There are also konkatsu "fukubukuro" (New Year's luck bags) filled with dresses and accessories and how-to books on relationships, titles of TV dramas and manga, and tickets for baseball games.
What happened to the "omiai" tradition of arranged marriages?
The practice, in which a single man and woman and their families are introduced to each other by a professional "nakodo" (go-between), was widespread up until around the war. According to IPSS, arranged marriages peaked in the early 1940s, when about 70 percent of all nuptials were the result of omiai.
Since the mid-1960s, more marriages have resulted from a couple falling in love, not via an arranged partnership that may or may not include true-love romance.
The most recent data, from 2010, show almost 90 percent of all relationships began when couples met at the workplace or school, or via an introduction by family or friends. Only 5.2 percent of marriages were the result of omiai.
Yamada of Chuo University attributed the omiai decline to the fact that fewer men can meet women's requirements, including a college degree from a prestigious school or a high income.
"There just aren't any men who can be introduced through that type of matchmaking," Yamada said. "Men can attract women with good looks and personalities at singles get-together events. But the first thing people see in the traditional matchmaking is the person's occupation, education and income."
Meanwhile, more business-oriented omiai agencies have emerged, including Zenkoku Nakodo Rengokai, which was set up in 1970 and currently has 1,000 matchmakers like Shiga nationwide. At this agency, the client profiles are amassed and a matchmaker goes through them with the singles, helping them select a future spouse.
Shiga, a 20-year veteran matchmaker, said her job is not only about helping people to get to know each other but also includes tips on dating, manners and even life, family and job counseling.
"Being a go-between is like being a mother in many ways, at times scolding clients or fighting with them," Shiga said.
Are government authorities taking steps to deal with the increase in singles?
Various local-level authorities have started their own matchmaking services, aiming to reverse the low birthrate, including the prefectures of Hyogo, Ibaraki, Nara and Shimane.
Yamada recently headed a government panel on marriage and family, whose survey data, released in March, show local governments have been holding omiai parties, farm-experience tours, and even lessons to improve communications skills.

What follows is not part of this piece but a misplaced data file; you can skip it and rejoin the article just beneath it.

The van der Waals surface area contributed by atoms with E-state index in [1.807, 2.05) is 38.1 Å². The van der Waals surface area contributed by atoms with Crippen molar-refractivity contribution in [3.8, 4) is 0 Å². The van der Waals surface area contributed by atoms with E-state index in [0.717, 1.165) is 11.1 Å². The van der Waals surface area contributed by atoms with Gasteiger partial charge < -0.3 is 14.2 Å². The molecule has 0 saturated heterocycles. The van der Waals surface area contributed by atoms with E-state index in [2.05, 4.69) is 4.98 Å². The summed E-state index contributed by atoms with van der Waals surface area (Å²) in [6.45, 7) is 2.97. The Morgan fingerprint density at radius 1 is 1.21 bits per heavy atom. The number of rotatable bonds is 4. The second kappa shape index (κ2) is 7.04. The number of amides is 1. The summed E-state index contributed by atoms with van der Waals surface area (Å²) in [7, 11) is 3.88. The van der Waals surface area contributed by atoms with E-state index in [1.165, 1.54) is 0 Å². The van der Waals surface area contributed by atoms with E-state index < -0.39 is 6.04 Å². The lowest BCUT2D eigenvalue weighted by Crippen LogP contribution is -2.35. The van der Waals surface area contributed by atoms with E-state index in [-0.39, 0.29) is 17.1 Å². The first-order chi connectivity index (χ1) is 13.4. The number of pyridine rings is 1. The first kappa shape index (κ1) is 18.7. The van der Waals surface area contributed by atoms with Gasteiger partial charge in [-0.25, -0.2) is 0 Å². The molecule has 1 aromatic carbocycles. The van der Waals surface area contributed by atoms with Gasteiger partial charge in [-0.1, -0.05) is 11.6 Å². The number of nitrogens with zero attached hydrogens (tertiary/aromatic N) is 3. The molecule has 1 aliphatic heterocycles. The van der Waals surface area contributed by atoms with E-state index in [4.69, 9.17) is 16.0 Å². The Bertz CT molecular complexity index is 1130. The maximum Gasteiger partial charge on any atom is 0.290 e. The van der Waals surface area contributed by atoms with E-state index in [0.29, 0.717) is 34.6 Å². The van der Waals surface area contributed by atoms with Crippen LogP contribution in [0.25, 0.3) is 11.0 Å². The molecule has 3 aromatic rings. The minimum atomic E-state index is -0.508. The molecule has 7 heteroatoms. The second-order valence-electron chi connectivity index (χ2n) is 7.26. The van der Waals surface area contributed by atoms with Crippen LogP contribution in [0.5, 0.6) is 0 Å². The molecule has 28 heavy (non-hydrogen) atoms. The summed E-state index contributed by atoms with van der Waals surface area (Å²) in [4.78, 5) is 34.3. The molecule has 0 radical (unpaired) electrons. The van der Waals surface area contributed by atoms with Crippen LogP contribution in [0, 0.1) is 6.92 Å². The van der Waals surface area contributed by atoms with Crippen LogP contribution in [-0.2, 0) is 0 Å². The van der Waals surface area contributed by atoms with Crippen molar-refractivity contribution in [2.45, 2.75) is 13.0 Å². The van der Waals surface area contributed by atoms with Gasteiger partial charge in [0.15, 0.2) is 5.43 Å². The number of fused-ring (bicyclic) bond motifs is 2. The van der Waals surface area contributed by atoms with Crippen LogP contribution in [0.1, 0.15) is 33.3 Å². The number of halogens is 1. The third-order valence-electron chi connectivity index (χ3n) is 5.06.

Have matchmaking services run into trouble?
Yes. Various surveys show many clients have complained of the hefty penalties levied for severing their relationship with such services or the inability to meet a partner they deemed appropriate. Many wanted their money back.
To alleviate these problems, the marriage agency industry became categorized as "specified continuous services" along with beauty salons, foreign language, computer and other types of schools under the law on specified commercial transactions in 2004. The law aims to protect consumers from having to pay big penalties if they decide to cancel their contracts with matchmaking companies.
But according to the National Consumer Affairs Center of Japan, an independent administrative agency, the number of complaints filed against matchmaking companies has been mainly on the rise since 2006. Over 15,000 cases have been filed in five years.
To deal with the growing number of complaints, the industry introduced the Certified Matchmaking Service mark system, the guidelines of which were set by METI. Each company is evaluated by the third-party nonprofit Japan Lifedesign Counselors' Association and is issued the CMS mark if it passes the inspection.
Is konkatsu international?
It seems not. According to the 2006 report by the trade ministry, there were similar matchmaking services in the United States, but they did not necessarily have marriage-focused objectives.
Yamada said there is a fundamental difference in the way Japanese think about relationships — they have marriage somewhere in the back of their minds when they date, whereas in Western countries, dating is a much more casual affair.
"Japanese women are willing to pay to meet (high-salaried) men because for them, marriage is financial stability," he said.